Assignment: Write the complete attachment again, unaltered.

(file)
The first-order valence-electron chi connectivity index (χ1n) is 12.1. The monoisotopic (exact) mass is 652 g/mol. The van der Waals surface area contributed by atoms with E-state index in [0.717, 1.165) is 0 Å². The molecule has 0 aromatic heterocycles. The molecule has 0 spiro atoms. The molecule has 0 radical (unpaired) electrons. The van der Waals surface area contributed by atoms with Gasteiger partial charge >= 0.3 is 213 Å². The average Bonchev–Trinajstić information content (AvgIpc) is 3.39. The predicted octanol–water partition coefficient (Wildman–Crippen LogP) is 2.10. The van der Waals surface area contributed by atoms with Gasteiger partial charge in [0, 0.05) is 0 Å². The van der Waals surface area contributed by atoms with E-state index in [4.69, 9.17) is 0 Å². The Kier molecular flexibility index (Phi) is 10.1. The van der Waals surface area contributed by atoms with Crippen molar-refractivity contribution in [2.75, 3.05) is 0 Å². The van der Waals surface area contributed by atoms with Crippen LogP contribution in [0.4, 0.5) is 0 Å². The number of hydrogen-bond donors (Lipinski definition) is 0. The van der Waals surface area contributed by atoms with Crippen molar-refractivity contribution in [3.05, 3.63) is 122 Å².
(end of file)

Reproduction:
The first-order valence-electron chi connectivity index (χ1n) is 12.1. The monoisotopic (exact) mass is 652 g/mol. The van der Waals surface area contributed by atoms with E-state index in [0.717, 1.165) is 0 Å². The molecule has 0 aromatic heterocycles. The molecule has 0 spiro atoms. The molecule has 0 radical (unpaired) electrons. The van der Waals surface area contributed by atoms with Gasteiger partial charge >= 0.3 is 213 Å². The average Bonchev–Trinajstić information content (AvgIpc) is 3.39. The predicted octanol–water partition coefficient (Wildman–Crippen LogP) is 2.10. The van der Waals surface area contributed by atoms with Gasteiger partial charge in [0, 0.05) is 0 Å². The van der Waals surface area contributed by atoms with E-state index in [4.69, 9.17) is 0 Å². The Kier molecular flexibility index (Phi) is 10.1. The van der Waals surface area contributed by atoms with Crippen molar-refractivity contribution in [2.75, 3.05) is 0 Å². The van der Waals surface area contributed by atoms with Crippen LogP contribution in [0.4, 0.5) is 0 Å². The number of hydrogen-bond donors (Lipinski definition) is 0. The van der Waals surface area contributed by atoms with Crippen molar-refractivity contribution in [3.05, 3.63) is 122 Å².